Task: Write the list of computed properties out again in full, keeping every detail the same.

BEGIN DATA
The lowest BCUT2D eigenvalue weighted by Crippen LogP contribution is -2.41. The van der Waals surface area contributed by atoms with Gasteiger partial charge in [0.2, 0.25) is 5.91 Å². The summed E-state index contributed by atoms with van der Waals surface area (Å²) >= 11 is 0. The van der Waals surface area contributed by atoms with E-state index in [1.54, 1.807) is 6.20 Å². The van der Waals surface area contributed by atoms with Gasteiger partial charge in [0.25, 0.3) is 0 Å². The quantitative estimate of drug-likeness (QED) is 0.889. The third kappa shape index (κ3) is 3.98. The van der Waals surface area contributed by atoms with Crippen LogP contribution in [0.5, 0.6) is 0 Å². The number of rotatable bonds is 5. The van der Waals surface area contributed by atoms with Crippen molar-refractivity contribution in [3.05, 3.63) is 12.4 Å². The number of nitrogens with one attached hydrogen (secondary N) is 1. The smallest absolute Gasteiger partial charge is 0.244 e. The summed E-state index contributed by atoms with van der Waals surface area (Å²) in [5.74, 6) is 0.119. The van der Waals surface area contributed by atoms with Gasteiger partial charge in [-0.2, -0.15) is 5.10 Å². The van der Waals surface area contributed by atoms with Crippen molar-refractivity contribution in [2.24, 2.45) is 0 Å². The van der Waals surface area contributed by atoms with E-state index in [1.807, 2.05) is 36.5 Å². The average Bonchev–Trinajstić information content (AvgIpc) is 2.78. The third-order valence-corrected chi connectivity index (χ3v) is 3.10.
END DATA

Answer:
The lowest BCUT2D eigenvalue weighted by Crippen LogP contribution is -2.41. The van der Waals surface area contributed by atoms with Gasteiger partial charge in [0.2, 0.25) is 5.91 Å². The summed E-state index contributed by atoms with van der Waals surface area (Å²) >= 11 is 0. The van der Waals surface area contributed by atoms with E-state index in [1.54, 1.807) is 6.20 Å². The van der Waals surface area contributed by atoms with Gasteiger partial charge in [0.25, 0.3) is 0 Å². The quantitative estimate of drug-likeness (QED) is 0.889. The third kappa shape index (κ3) is 3.98. The van der Waals surface area contributed by atoms with Crippen LogP contribution in [0.5, 0.6) is 0 Å². The number of rotatable bonds is 5. The van der Waals surface area contributed by atoms with Crippen molar-refractivity contribution in [3.05, 3.63) is 12.4 Å². The number of nitrogens with one attached hydrogen (secondary N) is 1. The smallest absolute Gasteiger partial charge is 0.244 e. The summed E-state index contributed by atoms with van der Waals surface area (Å²) in [5.74, 6) is 0.119. The van der Waals surface area contributed by atoms with Gasteiger partial charge in [-0.2, -0.15) is 5.10 Å². The van der Waals surface area contributed by atoms with Crippen molar-refractivity contribution in [2.24, 2.45) is 0 Å². The van der Waals surface area contributed by atoms with E-state index in [1.807, 2.05) is 36.5 Å². The average Bonchev–Trinajstić information content (AvgIpc) is 2.78. The third-order valence-corrected chi connectivity index (χ3v) is 3.10.